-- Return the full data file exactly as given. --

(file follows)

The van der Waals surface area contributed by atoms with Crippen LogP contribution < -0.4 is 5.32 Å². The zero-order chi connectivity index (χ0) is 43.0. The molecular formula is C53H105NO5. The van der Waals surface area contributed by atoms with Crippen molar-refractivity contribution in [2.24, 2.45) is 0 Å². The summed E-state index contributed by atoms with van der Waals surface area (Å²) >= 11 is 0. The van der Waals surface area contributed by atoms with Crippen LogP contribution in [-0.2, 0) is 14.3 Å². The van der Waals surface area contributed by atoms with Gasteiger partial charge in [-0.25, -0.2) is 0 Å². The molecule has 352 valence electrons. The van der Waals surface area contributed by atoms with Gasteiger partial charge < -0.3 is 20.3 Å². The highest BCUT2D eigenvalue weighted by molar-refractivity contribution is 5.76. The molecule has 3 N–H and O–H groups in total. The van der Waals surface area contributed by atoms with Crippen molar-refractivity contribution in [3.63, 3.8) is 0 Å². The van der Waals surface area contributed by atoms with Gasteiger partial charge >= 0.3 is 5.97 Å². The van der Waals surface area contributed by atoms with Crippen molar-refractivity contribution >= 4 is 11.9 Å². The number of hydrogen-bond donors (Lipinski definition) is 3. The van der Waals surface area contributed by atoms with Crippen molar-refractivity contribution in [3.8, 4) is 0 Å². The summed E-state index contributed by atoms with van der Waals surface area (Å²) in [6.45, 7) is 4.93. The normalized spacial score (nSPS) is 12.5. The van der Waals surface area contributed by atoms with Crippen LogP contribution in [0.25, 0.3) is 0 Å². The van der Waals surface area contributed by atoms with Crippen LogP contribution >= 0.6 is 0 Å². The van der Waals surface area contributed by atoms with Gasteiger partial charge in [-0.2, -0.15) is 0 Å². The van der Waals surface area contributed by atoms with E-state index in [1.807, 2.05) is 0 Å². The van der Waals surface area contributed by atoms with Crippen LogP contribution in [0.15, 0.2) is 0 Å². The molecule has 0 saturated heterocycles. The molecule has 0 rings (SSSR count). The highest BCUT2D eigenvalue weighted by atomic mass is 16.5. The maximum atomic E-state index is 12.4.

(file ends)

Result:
The van der Waals surface area contributed by atoms with Crippen LogP contribution < -0.4 is 5.32 Å². The zero-order chi connectivity index (χ0) is 43.0. The molecular formula is C53H105NO5. The van der Waals surface area contributed by atoms with Crippen molar-refractivity contribution in [2.24, 2.45) is 0 Å². The summed E-state index contributed by atoms with van der Waals surface area (Å²) >= 11 is 0. The van der Waals surface area contributed by atoms with Crippen LogP contribution in [-0.2, 0) is 14.3 Å². The van der Waals surface area contributed by atoms with Gasteiger partial charge in [-0.25, -0.2) is 0 Å². The molecule has 352 valence electrons. The van der Waals surface area contributed by atoms with Gasteiger partial charge < -0.3 is 20.3 Å². The highest BCUT2D eigenvalue weighted by molar-refractivity contribution is 5.76. The molecule has 3 N–H and O–H groups in total. The van der Waals surface area contributed by atoms with Crippen molar-refractivity contribution in [3.63, 3.8) is 0 Å². The van der Waals surface area contributed by atoms with Gasteiger partial charge >= 0.3 is 5.97 Å². The van der Waals surface area contributed by atoms with Crippen molar-refractivity contribution >= 4 is 11.9 Å². The number of hydrogen-bond donors (Lipinski definition) is 3. The van der Waals surface area contributed by atoms with Crippen molar-refractivity contribution in [3.8, 4) is 0 Å². The summed E-state index contributed by atoms with van der Waals surface area (Å²) in [6.45, 7) is 4.93. The normalized spacial score (nSPS) is 12.5. The van der Waals surface area contributed by atoms with Crippen LogP contribution in [0.25, 0.3) is 0 Å². The van der Waals surface area contributed by atoms with Crippen LogP contribution >= 0.6 is 0 Å². The van der Waals surface area contributed by atoms with Gasteiger partial charge in [-0.2, -0.15) is 0 Å². The van der Waals surface area contributed by atoms with E-state index in [1.807, 2.05) is 0 Å². The van der Waals surface area contributed by atoms with Crippen LogP contribution in [0.15, 0.2) is 0 Å². The molecule has 0 saturated heterocycles. The molecule has 0 rings (SSSR count). The highest BCUT2D eigenvalue weighted by atomic mass is 16.5. The maximum atomic E-state index is 12.4.